Independent Student Newspaper Since 1969

The Badger Herald

Independent Student Newspaper Since 1969

The Badger Herald

Independent Student Newspaper Since 1969

The Badger Herald

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Letters to the editor — 4/26/02

Over the past four years, the war on alcohol has been seriously debated in Madison. I myself was a victim of the war when, in the spring of 2000, my roommates and I were issued $20,000 in tickets for a house party we threw on Mifflin Street. Granted, ours was an excessively large and potentially dangerous situation — we estimated at any one time we had up to 400 people in and around our home. But what kind of message did the police action create? As far as we were concerned it read something like, “We are against you.”

This year the city and UW-Madison Chancellor Wiley want to pressure students by squeezing us where it hurts us most — our wallets. They intend to control private businesses in the downtown area, taking competition between bars out of the picture. Certainly, some businesses will suffer severely (I don’t think too many of us visit Madhatter’s for the atmosphere) and others will continue to prosper, but what is of concern is not mere economics; it is the manner in which this war is being waged.

The chancellor seems concerned with his student body — and I believe he is. But in his attempt to clean up the image the city’s image of the UW student body, he is contradicting himself. Just last week I sat down at Memorial Union and ordered a 46 oz. Leines for just under $7. I haven’t had calculus since freshman year, but I think that works out to 2 oz. shy of four beers, at a cost of less than $2 per beer. Drink one of those in a sitting, ladies, and the university just sponsored some modestly priced binge-drinking.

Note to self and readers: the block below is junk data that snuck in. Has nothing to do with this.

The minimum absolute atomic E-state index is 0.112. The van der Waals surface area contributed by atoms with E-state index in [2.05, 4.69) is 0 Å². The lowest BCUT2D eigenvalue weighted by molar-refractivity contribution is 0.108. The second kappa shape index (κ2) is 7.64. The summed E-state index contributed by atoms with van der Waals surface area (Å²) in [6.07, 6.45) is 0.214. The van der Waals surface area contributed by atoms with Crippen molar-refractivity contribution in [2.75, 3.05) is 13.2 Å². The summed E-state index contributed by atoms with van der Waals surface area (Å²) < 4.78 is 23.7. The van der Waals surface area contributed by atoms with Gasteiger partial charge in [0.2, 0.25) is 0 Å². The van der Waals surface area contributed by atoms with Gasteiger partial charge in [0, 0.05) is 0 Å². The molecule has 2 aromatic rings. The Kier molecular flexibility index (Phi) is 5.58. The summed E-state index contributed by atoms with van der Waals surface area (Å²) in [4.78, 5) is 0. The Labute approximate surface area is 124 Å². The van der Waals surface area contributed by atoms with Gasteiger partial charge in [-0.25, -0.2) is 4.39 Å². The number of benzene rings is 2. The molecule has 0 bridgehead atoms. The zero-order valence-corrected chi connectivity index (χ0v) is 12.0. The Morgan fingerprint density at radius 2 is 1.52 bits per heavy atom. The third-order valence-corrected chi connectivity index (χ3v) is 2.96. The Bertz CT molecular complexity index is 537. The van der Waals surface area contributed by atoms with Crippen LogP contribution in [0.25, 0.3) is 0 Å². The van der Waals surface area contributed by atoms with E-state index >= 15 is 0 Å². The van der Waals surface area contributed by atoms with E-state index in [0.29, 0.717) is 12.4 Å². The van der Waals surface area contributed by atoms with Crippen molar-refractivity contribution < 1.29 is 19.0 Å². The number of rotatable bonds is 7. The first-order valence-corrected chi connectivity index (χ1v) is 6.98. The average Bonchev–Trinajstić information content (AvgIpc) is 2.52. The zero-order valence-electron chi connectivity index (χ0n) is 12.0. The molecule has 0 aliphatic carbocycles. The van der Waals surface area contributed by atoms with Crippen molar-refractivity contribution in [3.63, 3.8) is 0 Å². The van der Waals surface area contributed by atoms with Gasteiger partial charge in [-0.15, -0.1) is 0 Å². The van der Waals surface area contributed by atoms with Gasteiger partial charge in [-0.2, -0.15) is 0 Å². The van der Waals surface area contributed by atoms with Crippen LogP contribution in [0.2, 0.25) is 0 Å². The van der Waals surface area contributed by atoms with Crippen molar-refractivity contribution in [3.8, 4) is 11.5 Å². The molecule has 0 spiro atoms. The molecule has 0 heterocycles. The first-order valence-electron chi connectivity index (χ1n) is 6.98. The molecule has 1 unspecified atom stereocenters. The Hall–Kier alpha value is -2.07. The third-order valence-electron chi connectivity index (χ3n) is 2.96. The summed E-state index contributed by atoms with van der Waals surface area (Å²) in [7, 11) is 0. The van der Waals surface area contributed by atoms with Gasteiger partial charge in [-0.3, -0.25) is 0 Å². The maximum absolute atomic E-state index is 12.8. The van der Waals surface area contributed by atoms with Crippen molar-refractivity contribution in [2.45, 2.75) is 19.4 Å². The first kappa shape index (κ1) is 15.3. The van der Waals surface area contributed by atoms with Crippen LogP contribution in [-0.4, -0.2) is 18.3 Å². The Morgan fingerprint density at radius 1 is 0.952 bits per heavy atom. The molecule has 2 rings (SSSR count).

In all the time I have spent at the Terrace, though, I have yet to witness anything other than students enjoying themselves and relaxing after classes. Drink specials are not the problem, nor are the quantities of alcohol served.

I’m not arguing over-consumption of alcohol is in any way healthy. My concern is that in their continued efforts to curb Madison’s drinking culture (and I say Madison’s because in no way is the drinking community restricted to the downtown/campus area crowds), the city government, police department and university are simply mounting an offensive.

Creating tension and mistrust between two groups of people is no way to resolve an issue. Let’s not abandon our healthy liberal atmosphere by relying upon “bans” and “controls” to solve problems in our community.

Nathan J. Hilmer

UW senior

James Kent seems to be confusing apples with oranges (“Church in Dire Straits,” April 25, 2002). He suggests the scandal in the Catholic Church involving priests who sexually abuse teenage boys would be solved if the requirement of celibacy were abolished. Does he really believe allowing priests to marry will prevent instances of predatory behavior toward children? Whatever the sexual orientation of any particular priest may be, the essential element of his vow of celibacy is to remain chaste — that is, to refrain from any sexual relationship.

Celibacy is a long-standing custom of the Catholic Church. It is a vow freely given by those called to the priesthood and one that, as long as it is required, ought to be observed.

Whether Kent or anyone else thinks the vow of celibacy inappropriate, outdated or oppressive is beside the point. Eliminating celibacy will do nothing to control sexual abuse of the young. Pedophiles do not prey upon children because they are unmarried and marriage will not redirect their sexual inclinations into socially acceptable channels. The only way to eliminate the problem of priestly abuse of minors is to remove offenders from their ministry and to carefully screen applicants to seminaries.

D. Streeter

UW graduate student

At first, Benjamin Thompson’s column, bravely entitled “The ’60s are Dead,” made me cringe and hiss. I thought of all sorts of nasty character-impinging rebuttals. But on second thought, I have to smile, because if I don’t, the recently deputized College Republicans will be knocking down my door, carrying cold steel and a red, white and blue warrant.